This study evolved from a workforce development opportunity provided to BSW and MSW students through the CARESS grant. The CARESS grant was funded by the Baltimore City Department of Health in an effort to:
- increase STI, STD as well as pregnancy awareness and prevention within this population;
- decrease the potential for risk-taking behaviors often associated with STI, STD and unplanned pregnancy;
- increase sustainable community partnerships and community engagement focused on addressing STIs, STDs and unplanned pregnancy; and
- provide workforce development opportunities for future sexual health advocates, researchers and educators.
The researchers explored how workforce development experiences influenced the perceptions of students surrounding sexual health and social justice.
Methods: Using a qualitative approach, four focus group questions were posed to a purposive sample of nine BSW students and one MSW student (N=10) who were associated with the CARESS grant over the course of two years. The sample included eight females and one male all ranging in ages 21-40. Six participants had work experience in/or related to healthcare.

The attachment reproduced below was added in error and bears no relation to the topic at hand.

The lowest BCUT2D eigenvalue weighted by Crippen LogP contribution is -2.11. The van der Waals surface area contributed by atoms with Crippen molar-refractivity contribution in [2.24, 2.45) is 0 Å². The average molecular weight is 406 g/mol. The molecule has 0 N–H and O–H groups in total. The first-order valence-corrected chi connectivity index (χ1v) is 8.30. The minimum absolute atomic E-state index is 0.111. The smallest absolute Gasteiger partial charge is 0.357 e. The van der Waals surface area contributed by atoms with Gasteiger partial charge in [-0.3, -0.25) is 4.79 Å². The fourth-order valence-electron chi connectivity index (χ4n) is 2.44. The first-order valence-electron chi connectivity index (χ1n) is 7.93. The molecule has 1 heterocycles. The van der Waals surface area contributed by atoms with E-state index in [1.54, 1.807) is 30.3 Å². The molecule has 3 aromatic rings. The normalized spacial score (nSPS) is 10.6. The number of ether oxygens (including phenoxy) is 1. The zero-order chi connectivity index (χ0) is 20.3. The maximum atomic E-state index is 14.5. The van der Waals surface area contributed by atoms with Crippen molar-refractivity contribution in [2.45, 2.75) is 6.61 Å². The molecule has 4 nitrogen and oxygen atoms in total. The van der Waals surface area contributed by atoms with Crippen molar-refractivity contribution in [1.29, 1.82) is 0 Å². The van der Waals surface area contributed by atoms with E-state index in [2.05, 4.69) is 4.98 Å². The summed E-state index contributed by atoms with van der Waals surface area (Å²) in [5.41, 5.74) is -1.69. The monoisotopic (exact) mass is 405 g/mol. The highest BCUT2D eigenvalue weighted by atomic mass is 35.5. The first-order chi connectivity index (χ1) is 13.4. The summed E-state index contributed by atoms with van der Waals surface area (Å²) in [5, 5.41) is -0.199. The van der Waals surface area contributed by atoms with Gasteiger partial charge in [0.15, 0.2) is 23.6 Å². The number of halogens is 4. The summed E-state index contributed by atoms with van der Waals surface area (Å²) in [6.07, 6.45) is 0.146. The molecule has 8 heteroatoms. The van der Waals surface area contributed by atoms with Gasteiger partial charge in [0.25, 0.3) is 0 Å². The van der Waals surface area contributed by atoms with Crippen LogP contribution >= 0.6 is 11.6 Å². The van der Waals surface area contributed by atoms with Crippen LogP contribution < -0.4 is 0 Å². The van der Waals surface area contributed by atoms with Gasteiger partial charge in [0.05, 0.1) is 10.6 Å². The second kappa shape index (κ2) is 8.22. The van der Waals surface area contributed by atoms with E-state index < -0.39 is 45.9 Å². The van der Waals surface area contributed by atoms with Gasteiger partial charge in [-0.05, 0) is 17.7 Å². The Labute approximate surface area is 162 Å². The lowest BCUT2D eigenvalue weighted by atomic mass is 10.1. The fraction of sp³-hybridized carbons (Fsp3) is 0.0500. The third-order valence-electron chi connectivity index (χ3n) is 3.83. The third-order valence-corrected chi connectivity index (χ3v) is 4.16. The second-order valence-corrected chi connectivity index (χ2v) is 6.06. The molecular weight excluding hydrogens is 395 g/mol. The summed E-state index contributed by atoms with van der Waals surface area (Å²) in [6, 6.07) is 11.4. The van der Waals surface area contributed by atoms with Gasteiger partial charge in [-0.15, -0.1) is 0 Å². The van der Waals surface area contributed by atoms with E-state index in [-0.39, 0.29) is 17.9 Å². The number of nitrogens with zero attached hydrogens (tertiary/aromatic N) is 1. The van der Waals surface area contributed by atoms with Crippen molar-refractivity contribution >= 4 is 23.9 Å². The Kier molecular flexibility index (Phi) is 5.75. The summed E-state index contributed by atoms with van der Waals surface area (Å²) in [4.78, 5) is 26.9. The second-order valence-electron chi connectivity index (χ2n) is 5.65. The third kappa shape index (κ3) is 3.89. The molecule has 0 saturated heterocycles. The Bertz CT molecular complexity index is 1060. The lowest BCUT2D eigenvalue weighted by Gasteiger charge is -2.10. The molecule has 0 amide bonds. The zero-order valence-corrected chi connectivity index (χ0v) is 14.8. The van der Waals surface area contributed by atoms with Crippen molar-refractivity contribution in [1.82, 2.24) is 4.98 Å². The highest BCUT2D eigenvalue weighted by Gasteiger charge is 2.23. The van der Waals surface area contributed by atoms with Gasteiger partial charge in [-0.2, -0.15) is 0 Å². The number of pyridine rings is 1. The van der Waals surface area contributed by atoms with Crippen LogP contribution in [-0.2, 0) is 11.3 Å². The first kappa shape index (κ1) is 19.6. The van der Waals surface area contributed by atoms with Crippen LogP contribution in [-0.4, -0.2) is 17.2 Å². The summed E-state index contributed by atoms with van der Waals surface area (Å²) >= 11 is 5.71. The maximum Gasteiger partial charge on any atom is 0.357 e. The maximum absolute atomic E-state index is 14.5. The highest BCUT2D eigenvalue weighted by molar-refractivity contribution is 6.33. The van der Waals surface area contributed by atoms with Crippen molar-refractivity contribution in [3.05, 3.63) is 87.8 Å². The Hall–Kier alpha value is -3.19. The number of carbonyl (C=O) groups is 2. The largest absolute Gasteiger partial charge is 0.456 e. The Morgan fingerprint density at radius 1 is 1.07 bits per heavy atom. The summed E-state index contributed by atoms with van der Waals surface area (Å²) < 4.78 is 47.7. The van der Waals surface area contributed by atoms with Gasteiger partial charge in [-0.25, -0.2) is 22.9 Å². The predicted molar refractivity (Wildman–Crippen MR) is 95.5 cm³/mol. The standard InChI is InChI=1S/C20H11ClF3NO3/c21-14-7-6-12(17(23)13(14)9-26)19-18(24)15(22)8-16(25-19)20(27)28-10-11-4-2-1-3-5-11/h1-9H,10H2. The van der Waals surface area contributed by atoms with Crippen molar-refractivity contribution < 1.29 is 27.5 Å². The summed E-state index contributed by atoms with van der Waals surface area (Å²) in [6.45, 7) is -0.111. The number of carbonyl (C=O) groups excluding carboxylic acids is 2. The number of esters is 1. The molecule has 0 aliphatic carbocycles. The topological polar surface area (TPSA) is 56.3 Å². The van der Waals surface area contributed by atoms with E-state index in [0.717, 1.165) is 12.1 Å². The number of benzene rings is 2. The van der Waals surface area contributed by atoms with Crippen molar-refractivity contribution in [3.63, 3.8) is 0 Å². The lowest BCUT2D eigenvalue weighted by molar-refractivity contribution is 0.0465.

Guided by Grounded Theory, focus groups discussions were transcribed,and data were analyzed in a three-way approach including data reduction, data display and participation verification checks.
Results: Findings indicated that students gained awareness of the need for collaborative efforts that focused on heightening and providing sexual health resources that are age-appropriate, incentivized, inclusive of community partners, and steeped in an awareness of self-worth. Students were also able to connect sexual health to issues of social and racial justice, and noted that increasing knowledge surrounding sexual health was a vital component of social justice.
Conclusions: Findings imply that social workers must be trained to address issues related to sexual health from a social justice perspective, particularly related to communities of color. In addition, policy makers must work to provide incentive-based guidelines to prepare the next generation of sexual health leaders. Finally, subsequent research should be conducted that considers the impact of sexual health preparation and work in communities of color. This would provide a more detailed narrative and direction surrounding preparation for a new cadre of sexual health advocates.